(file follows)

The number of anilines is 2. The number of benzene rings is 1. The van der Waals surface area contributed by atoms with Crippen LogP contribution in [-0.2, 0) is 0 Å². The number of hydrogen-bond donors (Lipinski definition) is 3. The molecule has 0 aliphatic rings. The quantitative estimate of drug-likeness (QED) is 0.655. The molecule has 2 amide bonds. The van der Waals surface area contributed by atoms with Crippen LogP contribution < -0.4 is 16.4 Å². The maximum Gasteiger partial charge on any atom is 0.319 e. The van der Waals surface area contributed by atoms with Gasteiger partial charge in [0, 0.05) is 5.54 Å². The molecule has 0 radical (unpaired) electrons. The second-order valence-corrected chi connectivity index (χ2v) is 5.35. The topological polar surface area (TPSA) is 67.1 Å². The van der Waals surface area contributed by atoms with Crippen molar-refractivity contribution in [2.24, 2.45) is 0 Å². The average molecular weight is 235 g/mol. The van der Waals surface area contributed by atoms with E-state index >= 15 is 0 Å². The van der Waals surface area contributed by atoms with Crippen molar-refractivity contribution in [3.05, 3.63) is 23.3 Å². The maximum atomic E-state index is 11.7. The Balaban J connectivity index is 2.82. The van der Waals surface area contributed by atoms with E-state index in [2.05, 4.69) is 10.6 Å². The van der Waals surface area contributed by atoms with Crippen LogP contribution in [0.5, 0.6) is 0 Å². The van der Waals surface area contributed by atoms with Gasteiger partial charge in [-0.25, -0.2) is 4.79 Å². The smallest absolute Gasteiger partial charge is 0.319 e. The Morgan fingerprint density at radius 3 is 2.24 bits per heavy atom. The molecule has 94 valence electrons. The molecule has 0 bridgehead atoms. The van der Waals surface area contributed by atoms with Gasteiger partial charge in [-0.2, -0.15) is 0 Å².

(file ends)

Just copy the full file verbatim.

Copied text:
The number of anilines is 2. The number of benzene rings is 1. The van der Waals surface area contributed by atoms with Crippen LogP contribution in [-0.2, 0) is 0 Å². The number of hydrogen-bond donors (Lipinski definition) is 3. The molecule has 0 aliphatic rings. The quantitative estimate of drug-likeness (QED) is 0.655. The molecule has 2 amide bonds. The van der Waals surface area contributed by atoms with Crippen LogP contribution < -0.4 is 16.4 Å². The maximum Gasteiger partial charge on any atom is 0.319 e. The van der Waals surface area contributed by atoms with Gasteiger partial charge in [0, 0.05) is 5.54 Å². The molecule has 0 radical (unpaired) electrons. The second-order valence-corrected chi connectivity index (χ2v) is 5.35. The topological polar surface area (TPSA) is 67.1 Å². The van der Waals surface area contributed by atoms with Crippen molar-refractivity contribution in [2.24, 2.45) is 0 Å². The average molecular weight is 235 g/mol. The van der Waals surface area contributed by atoms with E-state index >= 15 is 0 Å². The van der Waals surface area contributed by atoms with Crippen molar-refractivity contribution in [3.05, 3.63) is 23.3 Å². The maximum atomic E-state index is 11.7. The Balaban J connectivity index is 2.82. The van der Waals surface area contributed by atoms with E-state index in [2.05, 4.69) is 10.6 Å². The van der Waals surface area contributed by atoms with Crippen LogP contribution in [0.5, 0.6) is 0 Å². The van der Waals surface area contributed by atoms with Gasteiger partial charge in [-0.25, -0.2) is 4.79 Å². The smallest absolute Gasteiger partial charge is 0.319 e. The Morgan fingerprint density at radius 3 is 2.24 bits per heavy atom. The molecule has 94 valence electrons. The molecule has 0 bridgehead atoms. The van der Waals surface area contributed by atoms with Gasteiger partial charge in [-0.2, -0.15) is 0 Å².